I receive SO many DMs, comments, and emails asking how I’m able to eat a lot yet stay in shape. You can read my blog post on Balancing Eating here and a blog post on My Workout Routine here. I understand that you want even more details so I decided to dedicate this blog post to alllll the deets.
Everyone is Different:
First of all, I am not a registered dietitian nor have I studied nutrition. I’ve had people ask me to create meal plans for them, and that’s not something I do. I can tell you about my lifestyle and get into more details on my diet and exercise. However, keep in mind that everyone is different. We all have different body shapes and needs. Be careful in comparing yourself to other people.
Someone asked me how I’m able to eat pretty much anything as long as it’s gluten-free. Again, everyone is different! Our bodies handle food differently. Intolerances can change overtime. Before going gluten-free, I avoided dairy because I was sensitive to dairy. Once I went gluten-free, I added dairy back in and learned that I could handle dairy as long as I don’t overdo it.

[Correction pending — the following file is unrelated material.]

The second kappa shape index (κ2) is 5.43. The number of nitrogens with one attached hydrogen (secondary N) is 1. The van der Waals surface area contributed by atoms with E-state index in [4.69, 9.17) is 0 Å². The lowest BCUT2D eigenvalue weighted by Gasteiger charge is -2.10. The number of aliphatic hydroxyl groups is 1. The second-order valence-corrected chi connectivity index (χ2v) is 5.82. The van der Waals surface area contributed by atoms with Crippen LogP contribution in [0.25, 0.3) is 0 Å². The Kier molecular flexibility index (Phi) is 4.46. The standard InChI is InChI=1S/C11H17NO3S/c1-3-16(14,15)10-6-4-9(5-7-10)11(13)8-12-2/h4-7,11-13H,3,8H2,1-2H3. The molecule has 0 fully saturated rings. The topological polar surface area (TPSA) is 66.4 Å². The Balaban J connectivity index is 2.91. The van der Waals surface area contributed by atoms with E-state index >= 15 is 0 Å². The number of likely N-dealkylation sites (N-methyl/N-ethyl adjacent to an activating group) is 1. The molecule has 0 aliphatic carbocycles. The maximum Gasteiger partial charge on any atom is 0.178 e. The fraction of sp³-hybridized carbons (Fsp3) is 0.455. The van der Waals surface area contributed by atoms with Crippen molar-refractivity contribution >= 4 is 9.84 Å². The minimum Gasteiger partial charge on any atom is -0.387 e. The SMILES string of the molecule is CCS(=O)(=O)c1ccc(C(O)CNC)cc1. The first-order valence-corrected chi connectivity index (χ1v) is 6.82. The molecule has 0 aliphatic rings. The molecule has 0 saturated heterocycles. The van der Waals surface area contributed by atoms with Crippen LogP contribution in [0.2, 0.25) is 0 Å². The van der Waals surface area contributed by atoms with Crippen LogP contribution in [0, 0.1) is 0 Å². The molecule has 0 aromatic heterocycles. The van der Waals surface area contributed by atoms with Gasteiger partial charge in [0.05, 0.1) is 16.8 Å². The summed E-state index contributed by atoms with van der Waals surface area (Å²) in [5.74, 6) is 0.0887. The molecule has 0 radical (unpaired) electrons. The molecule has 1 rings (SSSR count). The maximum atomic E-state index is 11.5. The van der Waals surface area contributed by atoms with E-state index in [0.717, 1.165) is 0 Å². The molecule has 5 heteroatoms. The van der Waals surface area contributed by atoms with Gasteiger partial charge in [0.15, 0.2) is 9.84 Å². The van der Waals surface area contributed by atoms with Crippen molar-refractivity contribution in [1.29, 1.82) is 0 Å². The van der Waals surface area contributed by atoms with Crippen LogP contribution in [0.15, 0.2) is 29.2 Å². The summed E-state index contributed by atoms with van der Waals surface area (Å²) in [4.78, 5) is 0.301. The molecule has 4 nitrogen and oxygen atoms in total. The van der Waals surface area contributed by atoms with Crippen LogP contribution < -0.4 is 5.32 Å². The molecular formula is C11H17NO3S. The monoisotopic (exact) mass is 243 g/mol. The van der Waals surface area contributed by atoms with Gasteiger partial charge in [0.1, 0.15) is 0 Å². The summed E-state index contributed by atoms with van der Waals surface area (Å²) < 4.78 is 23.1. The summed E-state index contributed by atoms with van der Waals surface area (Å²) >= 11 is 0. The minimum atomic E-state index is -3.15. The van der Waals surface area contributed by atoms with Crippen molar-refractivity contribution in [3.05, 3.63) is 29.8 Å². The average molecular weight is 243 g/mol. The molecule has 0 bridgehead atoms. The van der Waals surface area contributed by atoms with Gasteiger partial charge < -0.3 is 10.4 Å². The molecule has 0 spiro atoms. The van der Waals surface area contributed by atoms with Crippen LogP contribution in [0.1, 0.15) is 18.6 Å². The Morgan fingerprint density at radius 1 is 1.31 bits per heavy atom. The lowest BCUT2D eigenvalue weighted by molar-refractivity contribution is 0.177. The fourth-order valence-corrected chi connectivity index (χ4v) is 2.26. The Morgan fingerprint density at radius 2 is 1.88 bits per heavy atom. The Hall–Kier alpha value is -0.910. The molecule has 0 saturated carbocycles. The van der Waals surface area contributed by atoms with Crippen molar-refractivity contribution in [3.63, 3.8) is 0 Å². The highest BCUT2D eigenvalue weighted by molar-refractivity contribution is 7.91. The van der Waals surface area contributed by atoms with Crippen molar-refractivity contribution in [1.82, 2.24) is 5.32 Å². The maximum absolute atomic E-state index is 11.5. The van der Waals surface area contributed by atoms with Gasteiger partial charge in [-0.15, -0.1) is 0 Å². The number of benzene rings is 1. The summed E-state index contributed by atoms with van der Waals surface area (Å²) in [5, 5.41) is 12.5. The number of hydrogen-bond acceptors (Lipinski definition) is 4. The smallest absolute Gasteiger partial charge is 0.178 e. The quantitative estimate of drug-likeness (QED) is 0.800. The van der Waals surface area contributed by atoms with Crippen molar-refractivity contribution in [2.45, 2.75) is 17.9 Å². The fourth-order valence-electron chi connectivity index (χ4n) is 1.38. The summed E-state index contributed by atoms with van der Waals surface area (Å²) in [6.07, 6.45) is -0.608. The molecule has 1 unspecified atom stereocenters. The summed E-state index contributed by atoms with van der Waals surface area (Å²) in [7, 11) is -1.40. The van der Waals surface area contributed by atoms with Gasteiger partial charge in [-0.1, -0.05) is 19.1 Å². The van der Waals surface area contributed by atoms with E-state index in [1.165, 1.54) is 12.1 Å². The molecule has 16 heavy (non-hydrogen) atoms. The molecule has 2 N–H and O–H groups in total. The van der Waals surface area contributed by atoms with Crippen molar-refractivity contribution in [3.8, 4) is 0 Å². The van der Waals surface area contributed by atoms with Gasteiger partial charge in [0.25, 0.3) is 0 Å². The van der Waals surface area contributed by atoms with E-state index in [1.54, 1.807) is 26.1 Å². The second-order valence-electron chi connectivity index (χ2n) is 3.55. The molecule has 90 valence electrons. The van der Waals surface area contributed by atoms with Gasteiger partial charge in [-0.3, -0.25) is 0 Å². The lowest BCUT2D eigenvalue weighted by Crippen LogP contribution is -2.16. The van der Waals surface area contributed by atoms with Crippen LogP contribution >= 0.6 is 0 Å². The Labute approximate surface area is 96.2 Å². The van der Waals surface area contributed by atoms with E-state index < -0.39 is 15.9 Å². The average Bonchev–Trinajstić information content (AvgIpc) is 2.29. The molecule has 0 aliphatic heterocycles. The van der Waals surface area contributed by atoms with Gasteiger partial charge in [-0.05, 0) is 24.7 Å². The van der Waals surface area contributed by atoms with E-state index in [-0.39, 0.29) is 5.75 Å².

If you have celiac disease and aren’t following a strict gluten-free diet, then you may be at a lower body weight than you should be. Being too thin can be a sign that you have undiagnosed celiac disease. Your body isn’t able to process the gluten, and food is just going through you. This didn’t happen to me but I’ve definitely seen this happen to other people.
Genetics plays a large role in what your body looks like. I think that you’re able to transform your body on your own in a healthy way to a certain extent. However, being naturally thin is different from starving yourself to try to be as thin as possible.
My family is naturally thin. I’ve maintained the same weight for 10+ years. It’s a healthy weight for me. One of the easiest ways for females to tell if they’re healthy is if they get their period which I do. Sorry if that’s TMI to any guys reading this, but it’s the truth! I do believe that I’ve gotten more toned recently, and my weight has stayed the same. This goes to show you that your weight is just a number. It doesn’t account for muscle and strength. I may be petite but I am strong!